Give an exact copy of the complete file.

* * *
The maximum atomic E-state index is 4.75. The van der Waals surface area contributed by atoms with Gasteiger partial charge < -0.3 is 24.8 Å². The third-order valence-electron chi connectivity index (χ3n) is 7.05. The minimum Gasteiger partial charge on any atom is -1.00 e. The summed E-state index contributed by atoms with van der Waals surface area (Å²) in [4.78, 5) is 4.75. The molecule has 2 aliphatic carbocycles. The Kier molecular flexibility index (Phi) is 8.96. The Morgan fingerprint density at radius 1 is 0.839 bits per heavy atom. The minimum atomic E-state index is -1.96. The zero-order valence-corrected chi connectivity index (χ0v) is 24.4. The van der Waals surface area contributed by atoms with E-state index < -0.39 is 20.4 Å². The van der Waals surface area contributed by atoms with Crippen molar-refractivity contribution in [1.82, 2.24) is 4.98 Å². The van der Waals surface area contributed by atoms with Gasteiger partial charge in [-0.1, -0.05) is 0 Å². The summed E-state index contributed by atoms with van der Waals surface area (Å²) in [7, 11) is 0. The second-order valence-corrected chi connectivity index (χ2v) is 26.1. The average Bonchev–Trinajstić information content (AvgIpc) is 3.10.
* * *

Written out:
The maximum atomic E-state index is 4.75. The van der Waals surface area contributed by atoms with Gasteiger partial charge < -0.3 is 24.8 Å². The third-order valence-electron chi connectivity index (χ3n) is 7.05. The minimum Gasteiger partial charge on any atom is -1.00 e. The summed E-state index contributed by atoms with van der Waals surface area (Å²) in [4.78, 5) is 4.75. The molecule has 2 aliphatic carbocycles. The Kier molecular flexibility index (Phi) is 8.96. The Morgan fingerprint density at radius 1 is 0.839 bits per heavy atom. The minimum atomic E-state index is -1.96. The zero-order valence-corrected chi connectivity index (χ0v) is 24.4. The van der Waals surface area contributed by atoms with E-state index < -0.39 is 20.4 Å². The van der Waals surface area contributed by atoms with Crippen molar-refractivity contribution in [1.82, 2.24) is 4.98 Å². The van der Waals surface area contributed by atoms with Gasteiger partial charge in [-0.1, -0.05) is 0 Å². The summed E-state index contributed by atoms with van der Waals surface area (Å²) in [7, 11) is 0. The second-order valence-corrected chi connectivity index (χ2v) is 26.1. The average Bonchev–Trinajstić information content (AvgIpc) is 3.10.